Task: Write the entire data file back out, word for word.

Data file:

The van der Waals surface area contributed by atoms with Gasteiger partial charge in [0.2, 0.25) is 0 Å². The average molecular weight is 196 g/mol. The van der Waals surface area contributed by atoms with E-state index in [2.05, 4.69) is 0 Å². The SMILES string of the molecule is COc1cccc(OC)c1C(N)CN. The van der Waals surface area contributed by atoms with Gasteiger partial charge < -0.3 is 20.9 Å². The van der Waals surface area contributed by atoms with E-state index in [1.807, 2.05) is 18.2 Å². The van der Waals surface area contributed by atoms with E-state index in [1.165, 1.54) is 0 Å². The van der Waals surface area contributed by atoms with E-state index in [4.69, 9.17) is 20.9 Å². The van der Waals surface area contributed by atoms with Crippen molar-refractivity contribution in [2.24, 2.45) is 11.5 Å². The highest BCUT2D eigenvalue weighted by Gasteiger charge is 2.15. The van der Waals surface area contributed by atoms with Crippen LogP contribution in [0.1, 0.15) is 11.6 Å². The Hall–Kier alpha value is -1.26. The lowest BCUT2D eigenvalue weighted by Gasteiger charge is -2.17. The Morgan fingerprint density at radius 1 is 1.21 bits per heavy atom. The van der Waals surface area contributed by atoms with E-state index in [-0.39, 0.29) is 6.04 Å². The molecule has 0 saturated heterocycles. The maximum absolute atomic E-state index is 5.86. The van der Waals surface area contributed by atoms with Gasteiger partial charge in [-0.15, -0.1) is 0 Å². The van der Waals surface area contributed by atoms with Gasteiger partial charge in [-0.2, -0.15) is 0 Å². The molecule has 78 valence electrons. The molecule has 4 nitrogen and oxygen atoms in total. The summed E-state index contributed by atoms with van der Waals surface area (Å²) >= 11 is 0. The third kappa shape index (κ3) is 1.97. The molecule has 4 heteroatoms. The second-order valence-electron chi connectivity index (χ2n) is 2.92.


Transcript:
The van der Waals surface area contributed by atoms with Gasteiger partial charge in [0.2, 0.25) is 0 Å². The average molecular weight is 196 g/mol. The van der Waals surface area contributed by atoms with E-state index in [2.05, 4.69) is 0 Å². The SMILES string of the molecule is COc1cccc(OC)c1C(N)CN. The van der Waals surface area contributed by atoms with Gasteiger partial charge < -0.3 is 20.9 Å². The van der Waals surface area contributed by atoms with E-state index in [1.807, 2.05) is 18.2 Å². The van der Waals surface area contributed by atoms with E-state index in [1.165, 1.54) is 0 Å². The van der Waals surface area contributed by atoms with E-state index in [4.69, 9.17) is 20.9 Å². The van der Waals surface area contributed by atoms with Crippen molar-refractivity contribution in [2.24, 2.45) is 11.5 Å². The highest BCUT2D eigenvalue weighted by Gasteiger charge is 2.15. The van der Waals surface area contributed by atoms with Crippen LogP contribution in [0.1, 0.15) is 11.6 Å². The Hall–Kier alpha value is -1.26. The lowest BCUT2D eigenvalue weighted by Gasteiger charge is -2.17. The Morgan fingerprint density at radius 1 is 1.21 bits per heavy atom. The van der Waals surface area contributed by atoms with E-state index in [-0.39, 0.29) is 6.04 Å². The molecule has 0 saturated heterocycles. The maximum absolute atomic E-state index is 5.86. The van der Waals surface area contributed by atoms with Gasteiger partial charge in [-0.15, -0.1) is 0 Å². The van der Waals surface area contributed by atoms with Gasteiger partial charge in [-0.2, -0.15) is 0 Å². The molecule has 78 valence electrons. The molecule has 4 nitrogen and oxygen atoms in total. The summed E-state index contributed by atoms with van der Waals surface area (Å²) >= 11 is 0. The third kappa shape index (κ3) is 1.97. The molecule has 4 heteroatoms. The second-order valence-electron chi connectivity index (χ2n) is 2.92.